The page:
Le deuxième fascicule de l’édition 2019 de la Revue de Théologie et de Philosophie est sorti durant cet été!
Il contient les communications qui ont été présentées lors de la fête des 150 ans de la revue, le 24 mai 2018 à l’espace culturel des Terreaux (Lausanne), ainsi qu’un essai de John E. Jackson présenté lors d’un colloque doctoral en théologie systématique en mars 2019.
Ruedi Imbach, ‘The wise Who Listens Will Be Wiser’ (Prov. 1:5). The Bible and Philosophy as Seen by a Historian of Medieval Philosophy », RThPh 2019/II, 87-126.
The present study addresses the question of the relation between the Bible and philosophy in the Middle Ages under three perspectives : first, through an analysis of the interpretation of the apostle Paul’s speech in Athens. Second, with a study of the exegesis of a verse from the Song of Songs (1:8), and finally through the examination of certain biblical passages’ direct influence on medieval philosophy (Ps. 13:1 and 52:1 ; Exod. 3:14). A close analysis of texts by Augustine, Thomas Aquinas and Meister Eckhart supports the conclusion that philosophy indeed influenced and modified the reading of the Bible, and that, conversely, the reading of the Bible stimulated the philosophical inquiry. Some remarks on the problem of atheism in the Middle Ages cap the study.
Sarah Brunel, On Unknowing. Response to Ruedi Imbach, RThPh 2019/II, 127-133.
This brief response, by a philosopher and a phenomenologist, to Ruedi Imbach’s article focuses on the theme of « unknowing » and God’s unfathomability, with a focus on the story of the burning bush (Exod. 3). God does not manifest Godself in an image, but in the intimacy of an encounter and a word. God does not let Godself be contained in a being, God is not « fulfilled » but orientated toward an inaccessible end, toward an infinite.
Marc Vial, To Listen and to Make Heard, or the Theologian Facing Philosophy. Response to Ruedi Imbach, RThPh 2019/II, 135-142.
Taking seriously the notion of « listening reason » emphasized by Ruedi Imbach, and focusing on the question of God’s almightiness, this brief response aims to show that the relation of systematic theology to philosophical theology is constitutive of the practice of any theology grounded in the Biblical witness to God. Such a relation not only consists, for the theologian, in welcoming the claims put forth by the philosophical discourse in order to develop its own discourse, but also in showing that the idea of God which the theologian construes may make sense even for those who, like the philosopher, are not required to take their starting point in the Scriptures as they elaborate their concept of God.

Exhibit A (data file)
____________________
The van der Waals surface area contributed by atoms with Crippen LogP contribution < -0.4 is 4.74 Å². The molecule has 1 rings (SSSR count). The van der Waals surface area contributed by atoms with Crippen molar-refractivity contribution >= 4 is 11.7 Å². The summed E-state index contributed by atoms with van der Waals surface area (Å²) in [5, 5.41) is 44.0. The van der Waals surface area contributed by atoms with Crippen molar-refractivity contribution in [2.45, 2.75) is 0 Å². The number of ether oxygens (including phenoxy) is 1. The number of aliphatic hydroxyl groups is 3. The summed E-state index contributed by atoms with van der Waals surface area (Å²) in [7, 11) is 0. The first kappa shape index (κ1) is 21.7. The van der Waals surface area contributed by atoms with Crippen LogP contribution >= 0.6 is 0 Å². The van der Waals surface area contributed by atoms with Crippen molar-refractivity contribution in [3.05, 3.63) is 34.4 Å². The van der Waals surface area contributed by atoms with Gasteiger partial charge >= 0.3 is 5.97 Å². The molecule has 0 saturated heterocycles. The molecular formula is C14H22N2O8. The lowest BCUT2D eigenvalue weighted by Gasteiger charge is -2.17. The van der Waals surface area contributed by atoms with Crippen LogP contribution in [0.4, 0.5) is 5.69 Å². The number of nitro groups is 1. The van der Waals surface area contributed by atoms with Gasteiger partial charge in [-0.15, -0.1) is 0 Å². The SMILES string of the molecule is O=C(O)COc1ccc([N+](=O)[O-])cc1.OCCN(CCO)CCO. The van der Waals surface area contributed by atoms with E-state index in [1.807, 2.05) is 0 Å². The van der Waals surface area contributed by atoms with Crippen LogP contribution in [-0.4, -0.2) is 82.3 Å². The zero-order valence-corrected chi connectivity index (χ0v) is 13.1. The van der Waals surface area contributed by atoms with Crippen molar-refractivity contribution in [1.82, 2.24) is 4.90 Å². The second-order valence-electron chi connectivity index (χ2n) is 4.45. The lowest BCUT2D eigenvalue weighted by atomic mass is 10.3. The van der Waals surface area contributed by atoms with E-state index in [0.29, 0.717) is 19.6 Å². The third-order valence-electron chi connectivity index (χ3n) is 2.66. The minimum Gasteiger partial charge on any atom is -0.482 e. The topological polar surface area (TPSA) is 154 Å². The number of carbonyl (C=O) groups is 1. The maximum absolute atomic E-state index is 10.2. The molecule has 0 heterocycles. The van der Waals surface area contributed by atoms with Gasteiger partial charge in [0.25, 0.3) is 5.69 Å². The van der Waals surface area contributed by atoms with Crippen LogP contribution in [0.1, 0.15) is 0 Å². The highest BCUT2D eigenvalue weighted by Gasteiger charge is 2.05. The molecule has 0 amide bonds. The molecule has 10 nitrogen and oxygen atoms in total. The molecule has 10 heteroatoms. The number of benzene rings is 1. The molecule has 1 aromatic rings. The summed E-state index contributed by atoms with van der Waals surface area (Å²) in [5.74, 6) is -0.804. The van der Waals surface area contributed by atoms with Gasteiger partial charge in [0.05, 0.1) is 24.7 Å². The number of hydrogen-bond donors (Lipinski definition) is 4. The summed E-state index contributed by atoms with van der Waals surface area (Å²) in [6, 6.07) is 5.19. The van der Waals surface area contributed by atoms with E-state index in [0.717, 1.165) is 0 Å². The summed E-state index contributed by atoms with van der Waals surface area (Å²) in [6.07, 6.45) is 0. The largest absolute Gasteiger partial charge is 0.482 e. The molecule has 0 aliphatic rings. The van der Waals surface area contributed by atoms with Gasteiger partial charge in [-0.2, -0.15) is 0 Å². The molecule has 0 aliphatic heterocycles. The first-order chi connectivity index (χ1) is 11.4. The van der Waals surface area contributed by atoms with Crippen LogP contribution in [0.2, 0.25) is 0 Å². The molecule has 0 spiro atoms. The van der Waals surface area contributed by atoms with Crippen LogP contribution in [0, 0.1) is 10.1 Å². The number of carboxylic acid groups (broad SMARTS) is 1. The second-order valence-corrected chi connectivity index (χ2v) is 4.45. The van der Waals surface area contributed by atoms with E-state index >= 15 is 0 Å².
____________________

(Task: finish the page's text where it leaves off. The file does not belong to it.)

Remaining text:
John E. Jackson, The Post-Theological Sacred, RThPh 2019/II, 143-158.
Seeing in religion a historical as much as a theological fact, the 18th century has had a profound bearing on the relation between poetry and the gods. We attempt here in three steps to retrace its evolution. We start with Hölderlin, who was the first to reflect in his poems on the questions raised by the historical transformation of the gods. We continue with Baudelaire who, though he still belongs to what could be called a theological age, tests the latter’s limits. We end with Celan, the poet of the Holocaust, whose attempts to reach the sacred can only take place beyond what can be seen as God’s death in Auschwitz.